Behind every early adopter is a catalyst, quite often a Cooperate Extension educator.
This has been the case from the beginning of formal Cooperative Extension work. Seaman Knapp’s work with demonstration plots and Booker T. Washington’s introduction of Jesup Wagons serve as two of the earliest and most enduring examples of our longstanding role as catalysts.
We should never lose sight of this role or the value of it, especially amidst all this talk of Internet search engines and the dire threat they pose to the Extension educator’s traditional role as knowledge provider.
Granted, there is cause for concern: If presented by her English instructor with an assignment to write about some horticulture topic, my 16-year-old daughter undoubtedly would refer to her laptop rather than to her local Extension agent or Master Gardening for background information.
Yes, Internet search engines are steadily eroding the image of the Extension educator as an immediate source of knowledge — that’s the bad news. The good news is that our longstanding role as catalyst is far from dead.
It’s one thing to impart knowledge; it’s quite another to act on it.
While trained in different fields, the work they do on a day-to-day basis is remarkably similar. In terms of their disciplines, they are walking encyclopedias — effective knowledge providers by every standard of measure. But they are also catalysts. Like any effective Extension professional, they perceive their most important role as sparking collective action.
What they’ve learned through their own experiences speaks volumes about how Extension educators are viewed and valued in the future.
Brodbeck, an Extension urban forestry educator based in southwest Alabama, says he’s had little difficulty garnering agreement from community leaders about the value of trees. After all, who doesn’t like trees? Based on his experience, though, liking trees and adopting practices that promote them are two entirely different things, especially, as in the case of cash-strapped communities, where cost is involved.
Despite his immense knowledge of urban forestry, Brodbeck has learned that he’s valued more for demonstrating time and again the practical effects of his knowledge, showing communities how trees secure long-term cost savings by reducing storm run-off and water pollution.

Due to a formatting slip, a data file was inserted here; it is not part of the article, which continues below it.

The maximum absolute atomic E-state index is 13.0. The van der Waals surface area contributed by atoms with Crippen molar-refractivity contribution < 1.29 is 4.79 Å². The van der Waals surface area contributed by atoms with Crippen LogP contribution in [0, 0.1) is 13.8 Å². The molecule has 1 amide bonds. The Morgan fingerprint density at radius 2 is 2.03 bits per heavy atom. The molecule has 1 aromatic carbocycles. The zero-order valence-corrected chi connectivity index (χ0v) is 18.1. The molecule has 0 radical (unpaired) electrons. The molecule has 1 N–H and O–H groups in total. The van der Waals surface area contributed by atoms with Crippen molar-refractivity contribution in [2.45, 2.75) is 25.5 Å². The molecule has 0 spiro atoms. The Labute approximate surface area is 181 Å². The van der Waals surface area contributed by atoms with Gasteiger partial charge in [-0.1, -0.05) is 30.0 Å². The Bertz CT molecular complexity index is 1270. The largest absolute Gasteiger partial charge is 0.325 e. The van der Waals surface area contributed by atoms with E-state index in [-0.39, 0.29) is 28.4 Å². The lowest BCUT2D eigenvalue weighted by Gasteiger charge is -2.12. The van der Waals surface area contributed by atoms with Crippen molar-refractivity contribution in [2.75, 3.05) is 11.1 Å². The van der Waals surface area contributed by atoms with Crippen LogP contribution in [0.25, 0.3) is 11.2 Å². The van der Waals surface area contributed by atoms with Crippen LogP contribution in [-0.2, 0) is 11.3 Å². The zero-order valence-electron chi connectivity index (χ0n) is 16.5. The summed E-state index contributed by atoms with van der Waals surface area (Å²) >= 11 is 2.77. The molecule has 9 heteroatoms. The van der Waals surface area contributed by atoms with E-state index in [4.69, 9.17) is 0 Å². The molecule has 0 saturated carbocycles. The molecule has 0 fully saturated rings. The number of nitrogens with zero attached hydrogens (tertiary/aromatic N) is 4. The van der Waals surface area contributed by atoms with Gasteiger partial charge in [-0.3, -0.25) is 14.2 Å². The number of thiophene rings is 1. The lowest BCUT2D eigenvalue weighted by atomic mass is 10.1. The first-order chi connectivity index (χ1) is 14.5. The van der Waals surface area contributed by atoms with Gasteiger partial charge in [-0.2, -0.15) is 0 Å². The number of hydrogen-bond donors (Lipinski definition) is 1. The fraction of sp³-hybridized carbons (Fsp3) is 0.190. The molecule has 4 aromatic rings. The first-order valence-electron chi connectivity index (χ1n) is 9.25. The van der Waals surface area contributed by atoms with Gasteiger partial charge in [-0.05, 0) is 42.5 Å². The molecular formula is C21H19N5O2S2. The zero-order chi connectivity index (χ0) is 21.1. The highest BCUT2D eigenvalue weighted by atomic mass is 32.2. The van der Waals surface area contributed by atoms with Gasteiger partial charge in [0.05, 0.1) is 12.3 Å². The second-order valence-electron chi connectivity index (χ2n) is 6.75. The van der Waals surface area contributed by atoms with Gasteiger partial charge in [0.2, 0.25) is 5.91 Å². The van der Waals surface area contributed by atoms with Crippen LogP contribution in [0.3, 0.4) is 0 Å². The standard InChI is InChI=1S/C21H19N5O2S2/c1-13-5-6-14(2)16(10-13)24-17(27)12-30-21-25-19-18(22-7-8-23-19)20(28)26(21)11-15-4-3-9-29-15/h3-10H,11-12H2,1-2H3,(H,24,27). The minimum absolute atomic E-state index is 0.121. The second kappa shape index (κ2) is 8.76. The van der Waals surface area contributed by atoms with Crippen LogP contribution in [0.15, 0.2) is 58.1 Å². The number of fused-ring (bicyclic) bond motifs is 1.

He’s learned that facts alone aren’t enough: They must be marshaled in a way that compels community leaders to act.
Brantley, an Extension resources specialist and Auburn University assistant professor of agronomy and soils, has had similar experiences encouraging municipal leaders to introduce sustainable water management practices into their communities.
“When I started work, there already were bookcases full of water quality and storm water management-related texts,” she says.
“The science has been there and continues to develop.”
Like Brodbeck, she’s learned the value of “buy-in.” Success in her job rest every bit as much on how well she convinces one or more influential people in communities to buy into the desired change — early adopters by any other name.
Brantley readily concedes that her lesson are not new: They originated with the pioneering work of sociologist Everett Rogers, who not only popularized the concept of early adopters and but also demonstrated their role in transmitting new ideas.
These are old lessons, yes, but lessons that nonetheless underscore an essential but egregiously underappreciated fact: The role we serve as catalysts remains one of our greatest assets but also one that is indispensible to quality of life, if not the long-term success, of every community in America.
A local mayor, council or city planner may be equipped with all the information available through search engines, but it often requires a catalyst to provide the incentive to act on this knowledge — someone equipped not only to put the issue into sharper perspective but also to make a compelling case for change.
For this reason, the enduring value of catalysts should never be discounted.